Sunday, May 27, 2007

How to be a Wise Mother-in-law

I'm taking a break with the ghost series as it seems that there's a ghost preventing me from sharing it at this late hour. In the meantime, I do have something...

Here's some healthy piece of advice which I hope will be of great assistance to all of you mother-in-laws. I do not claim to be the intelligent composer of it; it comes from someone by the name of Shu Mei. Here is what she wrote:

I have a lesson or two from a very dear friend of mine. Through her I learn to see from her eyes and even though I am in the so-called 'daughter-in-law' group, I learnt to be less harsh on the older, 'mother-in-law' of the society.

My friend has come to live with her only son and daughter-in-law after she lost her husband of many years. Her loss is unbearable and she is still suffering an emptiness of heart. Though she has in a way 'lost' her son and 'found' him again, it could never fill the vacuum. Her son has his own life to live and that she accepted readily and philosophically.

Lesson one from her: Never be shocked by what your son or daughter-in-law do, and keep quiet all the time if necessary. If your son drinks beer from cans, and his friends play mahjong the whole night through, let them have their fun and keep a low profile.

Lesson two: Don't ever interfere with your daughter-in-law's choice or taste. She may be ultra-modern or old-fashioned, just beam at the clothes your grandchildren wear and tell them to be neat and presentable, that's all. Do not go and say, "in my days, I dressed up my children...". You'll upset the whole household by commenting too much.

Lesson three: Do not ever mention an incident more than once. She told me that once her granddaughter broke her bottle of hair oil, and she just quietly mentioned that to her daughter-in-law, who reasonably replaced the bottle. As she never mentioned it again, her daughter-in-law was very grateful and her grand-daughter later became the most filial of the brood.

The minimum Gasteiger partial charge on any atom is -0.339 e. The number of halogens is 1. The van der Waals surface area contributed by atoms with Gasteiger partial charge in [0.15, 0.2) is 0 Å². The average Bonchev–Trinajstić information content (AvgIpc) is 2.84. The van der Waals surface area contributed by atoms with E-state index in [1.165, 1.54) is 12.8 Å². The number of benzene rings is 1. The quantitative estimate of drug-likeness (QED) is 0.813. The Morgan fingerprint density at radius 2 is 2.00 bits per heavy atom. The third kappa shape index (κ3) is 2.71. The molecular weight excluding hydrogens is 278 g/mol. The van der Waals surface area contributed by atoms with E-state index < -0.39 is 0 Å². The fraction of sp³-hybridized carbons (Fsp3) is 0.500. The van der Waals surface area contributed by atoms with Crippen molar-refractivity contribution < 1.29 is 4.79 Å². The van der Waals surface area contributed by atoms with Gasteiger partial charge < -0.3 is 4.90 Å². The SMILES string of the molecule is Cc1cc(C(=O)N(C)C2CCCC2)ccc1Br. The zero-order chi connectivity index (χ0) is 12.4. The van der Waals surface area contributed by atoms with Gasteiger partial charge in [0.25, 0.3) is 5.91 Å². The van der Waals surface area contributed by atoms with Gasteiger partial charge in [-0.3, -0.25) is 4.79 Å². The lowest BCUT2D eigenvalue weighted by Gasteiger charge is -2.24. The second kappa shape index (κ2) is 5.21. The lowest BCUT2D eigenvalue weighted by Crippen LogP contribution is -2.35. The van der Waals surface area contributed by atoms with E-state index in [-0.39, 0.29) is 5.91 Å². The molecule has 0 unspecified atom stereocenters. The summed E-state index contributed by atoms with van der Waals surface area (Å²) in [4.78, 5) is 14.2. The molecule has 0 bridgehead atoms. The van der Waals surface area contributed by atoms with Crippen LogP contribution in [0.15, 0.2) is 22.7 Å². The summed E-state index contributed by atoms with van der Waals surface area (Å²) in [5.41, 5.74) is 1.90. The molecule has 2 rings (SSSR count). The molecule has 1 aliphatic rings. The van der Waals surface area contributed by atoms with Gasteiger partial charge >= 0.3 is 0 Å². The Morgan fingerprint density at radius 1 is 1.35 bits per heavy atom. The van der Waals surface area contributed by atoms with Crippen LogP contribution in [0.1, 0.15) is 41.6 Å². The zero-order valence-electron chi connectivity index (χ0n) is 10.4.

Lesson four: Give your son and daughter-in-law a break once in a while. Tell them that you wouldn't mind staying at home and mind the children while they go off on an evening out. Your over-worked daughter-in-law would be most delighted at your kindness and naturally this is not too difficult to do.

Lesson five: Remember you are living with your son and you should not control him in any way. He is no longer a little boy whom you have to look after and guide in the best of your ability. As a grown man, he needs self-respect and he needs to make up his own mind. If you keep your wisdom to yourself, you may be in less awkward situations.

I can see that this wise lady has a fine philosophy of fine living. Such finer qualities can seldom be found unless we train ourselves for a long time. And I hope that my younger friends and I too will grow to be understanding mother-in-laws like her in the years to come.


Nightwing said...

Thanks for sharing. I am sure you will do fine.

Ian said...

Great piece of advice for mother-in-laws.

Speaking of which, I saw a little yellow sign stuck on a rear windshield of a car. On it said, "Mother-in-law in boot".

And that car is a Kancil. Hmmm, guessed that mother-in-law didn't have the luxury of reading this article. :D